On Sunday, I went to the strawberry festival held in the quaint little Maltese village of Mgarr. I had never been to “Festa frawli” as it is locally known; quite popular on the Maltese calendar of events.
I planned to take some nice photos, but, in the end, only got the one!
When I posted this photo on Facebook, a friend of mine commented about the pesticides used in cultivating strawberries. I never really thought of it! Another friend, told me he does not buy strawberries for health reasons. Hmmm …
I decided to have a quick look on the web, to find out how common practice the use of pesticides is, and came across this article.
Should we worry about pesticides in strawberries?
Not sure. The article seems to confirm what my friend said; it is very difficult to grow strawberries without the use of pesticides. What a pity!
I remember the typical Maltese strawberry which was very small and sweet. At the time, pesticides weren’t widely used and fruits were only available in their “right” season.
The little, sweet strawberries gave way to the big strawberries which are now available from December through to June.
Are we forcing nature to produce more? Could this be the reason why pesticides and chemicals are a must, nowadays?
I do not know the answer to these questions. All I know is that, when I tried buying strawberries at Christmastime, I was very disappointed. The taste of out-of-season strawberries leaves a lot to be desired; they’re at their best in the spring and early summer.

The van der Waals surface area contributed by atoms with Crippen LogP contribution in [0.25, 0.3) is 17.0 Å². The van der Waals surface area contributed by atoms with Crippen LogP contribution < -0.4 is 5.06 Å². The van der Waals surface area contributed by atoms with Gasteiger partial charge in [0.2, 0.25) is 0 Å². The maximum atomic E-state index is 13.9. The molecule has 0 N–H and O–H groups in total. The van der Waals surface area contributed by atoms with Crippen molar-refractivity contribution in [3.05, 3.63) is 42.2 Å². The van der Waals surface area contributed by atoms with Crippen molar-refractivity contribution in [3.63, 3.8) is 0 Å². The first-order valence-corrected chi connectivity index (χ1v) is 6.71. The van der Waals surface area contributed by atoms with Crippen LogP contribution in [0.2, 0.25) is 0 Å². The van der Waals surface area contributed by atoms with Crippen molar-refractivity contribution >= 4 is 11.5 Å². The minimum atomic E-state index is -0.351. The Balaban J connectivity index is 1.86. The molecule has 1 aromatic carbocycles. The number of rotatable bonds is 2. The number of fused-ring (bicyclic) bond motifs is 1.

The article I referred to for research purposes talks about strawberry farming and strawberry picking in New Hampshire. I am not aware of places where you can do your own strawberry picking, in Malta and I’m not so sure if you can buy organic local strawberries.
If you know where to buy organic local strawberries from, would you be kind enough to leave a comment to share, please? Thank you …
5 thoughts on “Strawberries”
I grow my own strawberries, with no pesticides. I think I grow approx a small box-full every 10 days. I still get one or two the size of two walnuts, which I find impressive given that I grow them in house pots.
The secret to them is plenty of sun and water (they are fed thoroughly twice a day and I leave them no standing water) The only enemy is the damaging winds which effectively get the leaves burnt. Less leaves, the more sour the taste. This year I’ve taken all the precautions and it’s going pretty well .. and very tasty too!
Thanks for you comment; you confirm my thoughts. I remember having strawberries in my father’s garden. We used to pick the strawberries and eat them without washing them. We never got sick. I suspect that the rampant use of pesticides is to boost production, even out of season, not because strawberries cannot be grown without the use of pesticides.
I think we have to go backwards to go forwards.The fruit I used to eat from my father-in Law’s field with its blemishes and imperfections is to this day the best fruit I have ever eaten anywhere. It was sweet and delicious. He never used any pesticides of any kind and we used to eat the fruit straight off the tree or out of the ground. I think it’s important to remember that most fruit is seasonal and only by artificial means is it possible to grow fruit that is bigger, more perfectly formed, better??? and longer lasting. If fruit is to be a healthy option then it has to be safe to eat. I would be interested to know if we can buy local organic strawberries as living in an apartment I’m not able to grow my own.
Too right you are Terry! Precisely my point; mass production of fruit and veg comes at a cost to our health and well being. I remember eating strawberries from my parents’garden. Those strawberries were to die for! Today, it’s more about numbers and aesthetics.
This morning I was told that you can get organic strawberries from TheVegbox (sent you link via FB). They’re in Villa Bologna in Attard.
[…] friend of mine left a very relevant comment on my “Strawberries” post the other day, “…we have to go backwards to go forwards” – so […]